Cast Blog: #TOPCHEF

Bloody Great Feast

Gail Has No Problem With Blood

Make George's Cravable Breakfast Sausage

Gail Simmons Won't Be Pushed Around

Make Doug's Winning Mussels

Tom Colicchio Answers Your Restaurant Wars Qs

Gail: It Wasn't Keriann's Day

Make Doug's Winning Braised Pork!

Gail: We Had a Tough Job This Week

Make Katsuji's Authentically Delicious Stuffing

Hugh: The Demise of Cornwallis and Aaron

Make Gregory's Winning Dumplings

Richard: Chefs Please Follow Instructions

Richard Tries Money Ball Soup

Make a Home Run-Worthy Popcorn Crème Brule

Hugh: Where There's a Will There's a Fenway

Gail: Keriann and Aaron Were Being ---holes

Make the Winning Surf and Turf

Gail: We're Taking No Prisoners

Richard Goes From Player to Announcer

Tom Talks Boston

Gail: There Was No Season 11 Underdog

Hugh Wants Nick to Be Kind to Himself

Gail: It Was Difficult to Let Go of Shirley

Big Easy to Ocean Breezy

Gail: The Final Four Are Like Our Children

Emeril Is Proud to Serve Shirley's Dish

Hugh: Enough With the Mexican Food Hate

Gail on Favreau, Choi, and Finding Yourself

Hugh on Poor Boys, Swingers and Food Trucks

Emeril: Nick's Choice Is Part of the Game

Nick's License to Immune

Hugh's Sitting on the Dock of the Bay

Hugh Decides Eight Is Enough

Gail Talks OvenGate

Dookie Chase Makes Everybody Cry

Fin, Found, Floundering

What Danny Meyer Taught Gail Simmons

'Top Chef' Goes to Hog Heaven

Gris Gris Boucherie Ya Ya

Brian and Travis' Dud Spuds

Bloody Great Feast

Tom Colicchio explains the minute details that sent Beverly packing.

 

Shooting this week’s episode was one of the best experiences I have had in my years judging this competition. No, not because I was seated next to Charlize Theron, terrific as she is, but because the chefs delivered one of the finest meals I have ever had on Top Chef. From the first course to the last, they kept on bringing it. I know some viewers have wondered whether the chefs this season are as talented as many in seasons past. This episode finally answers that question with a remarkable seven-course yes.

The chefs’ high level of performance shows just how creative chefs can be when presented with an idea. Chefs can derive inspiration in so many ways, from seeing ingredients and imagining ways to play with them, from tasting the food of other chefs or from foreign locales, or, as here, from an idea. Here, the notion of playing off of evil and fear freed our chefs.  Look, for example, at the handprint Paul put on the plate -- that would never have happened without this challenge, and it worked. It was the right counterpoint to his beautiful (and delicious) enchanted forest, and if it made Eric squeamish, well, that was the desired effect, right? Grayson’s black chicken “slaughtered on the plate”--– whoa. Sarah’s blood risotto -- fantastic idea. The chefs’ food showed that they clearly relished the challenge. And as a result, it was all really great.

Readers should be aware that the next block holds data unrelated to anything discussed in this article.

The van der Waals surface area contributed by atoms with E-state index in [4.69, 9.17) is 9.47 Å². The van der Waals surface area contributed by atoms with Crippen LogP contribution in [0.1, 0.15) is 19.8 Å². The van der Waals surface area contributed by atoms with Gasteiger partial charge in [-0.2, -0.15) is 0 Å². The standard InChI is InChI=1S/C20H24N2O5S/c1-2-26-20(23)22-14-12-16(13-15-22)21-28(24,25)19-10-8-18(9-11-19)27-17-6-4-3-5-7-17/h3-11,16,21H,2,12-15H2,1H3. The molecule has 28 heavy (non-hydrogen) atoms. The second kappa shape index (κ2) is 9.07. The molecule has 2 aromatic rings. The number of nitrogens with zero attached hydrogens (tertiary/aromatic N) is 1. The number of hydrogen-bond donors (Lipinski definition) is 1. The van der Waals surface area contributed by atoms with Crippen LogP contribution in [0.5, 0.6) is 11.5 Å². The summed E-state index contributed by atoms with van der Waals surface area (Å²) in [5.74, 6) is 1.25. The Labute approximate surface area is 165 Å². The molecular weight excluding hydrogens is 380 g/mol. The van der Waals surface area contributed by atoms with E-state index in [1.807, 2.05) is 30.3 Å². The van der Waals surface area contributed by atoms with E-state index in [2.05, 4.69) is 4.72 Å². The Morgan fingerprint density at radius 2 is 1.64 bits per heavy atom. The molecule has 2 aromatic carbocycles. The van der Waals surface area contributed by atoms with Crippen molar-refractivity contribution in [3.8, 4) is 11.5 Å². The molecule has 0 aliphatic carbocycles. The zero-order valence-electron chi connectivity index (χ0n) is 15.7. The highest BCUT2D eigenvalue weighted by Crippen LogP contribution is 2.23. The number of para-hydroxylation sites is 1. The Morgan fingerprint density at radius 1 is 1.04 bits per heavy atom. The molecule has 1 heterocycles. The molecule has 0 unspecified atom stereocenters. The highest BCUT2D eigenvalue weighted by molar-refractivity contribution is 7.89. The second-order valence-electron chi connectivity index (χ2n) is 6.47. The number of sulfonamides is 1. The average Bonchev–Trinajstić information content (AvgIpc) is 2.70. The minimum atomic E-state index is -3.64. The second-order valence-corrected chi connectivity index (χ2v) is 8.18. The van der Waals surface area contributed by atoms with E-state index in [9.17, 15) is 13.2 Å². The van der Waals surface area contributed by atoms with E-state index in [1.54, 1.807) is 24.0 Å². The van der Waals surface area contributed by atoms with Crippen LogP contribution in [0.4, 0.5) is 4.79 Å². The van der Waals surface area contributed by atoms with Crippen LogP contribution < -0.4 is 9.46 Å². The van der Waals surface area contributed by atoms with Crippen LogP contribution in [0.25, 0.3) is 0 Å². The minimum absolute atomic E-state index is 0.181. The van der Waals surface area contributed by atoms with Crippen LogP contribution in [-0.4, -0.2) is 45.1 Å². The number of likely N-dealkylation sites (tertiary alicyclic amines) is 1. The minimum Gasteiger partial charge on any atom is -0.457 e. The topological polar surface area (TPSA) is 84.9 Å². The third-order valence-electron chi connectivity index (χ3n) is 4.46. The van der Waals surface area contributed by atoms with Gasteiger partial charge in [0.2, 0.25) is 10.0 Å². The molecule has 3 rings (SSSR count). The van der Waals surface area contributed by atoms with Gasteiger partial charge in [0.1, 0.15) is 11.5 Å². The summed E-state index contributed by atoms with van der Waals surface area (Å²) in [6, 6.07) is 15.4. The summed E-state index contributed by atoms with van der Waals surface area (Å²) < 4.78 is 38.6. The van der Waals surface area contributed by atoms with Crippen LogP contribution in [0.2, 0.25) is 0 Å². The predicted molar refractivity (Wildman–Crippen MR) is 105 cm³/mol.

And so it came down to splitting hairs in order to figure out who won and who had to pack his/her knives and go. While this may feel unfair, stop and think about it: Isn’t this exactly what we hope for -- a competition in which the competitors are achieving at such a high level that it has to come down to small details? A football game that comes down to the last play of the fourth quarter because both teams have been performing incredibly? That’s a good game. An Olympic downhill race in which the difference between taking home the gold or the silver coming down to mere one-hundredths of a second? Exhilarating. I want more challenges in which the food was exciting, and the difference between flying to the world premiere of a film and packing one’s knives and flying home comes down to the smallest of differences in otherwise complex, innovative and well-executed dishes.

Beverly, Grayson, and Sarah all presented us with great dishes; each had minor challenges. I meant it when I said that if they kept cooking like that they’d have great careers and that they should serve their dishes at their restaurants (with slight reworkings….) At the end of the day, Beverly went home for a combination of matters: Her sauce was sticky… and she played it the safest in terms of the challenge. She went easy on the story; she didn’t run with the conceptual football as fast and far as the others did. In a competition in which all the food is as outstanding as these dishes were, that fact had to be taken into consideration. The chefs were not merely asked to make dishes; they were asked to make dishes that would have pleased the murderous Evil Queen Charlize plays in her upcoming film. We had to weigh how well each chef accomplished this task, and Beverly fell short of the other chefs in the overall concept of her dish. As for the evil Queen herself, while it was a fun conceit to have Charlize Theron join us as a judge because it gave us a chance to craft a fun challenge for the chefs, you may not know that not only is Charlize a huge fan of the show, but she’s also a good amateur cook. I’ve cooked with her before, and she knows her way around the kitchen.

All in all, this was a great challenge, in which I was served memorable food and shown a line-up of very fine chefs. Note, please, that we’re no longer cooking BBQ. The flame under this season has just been turned way, way up…. Stay tuned…

 

 

Gail Simmons Won't Be Pushed Around

So she's going to take more time shopping at Whole Foods -- and ask for the best of Melissa's basket and Adam's shrimp.

Bravotv.com: Let's dive right in. How did it feel to go shopping?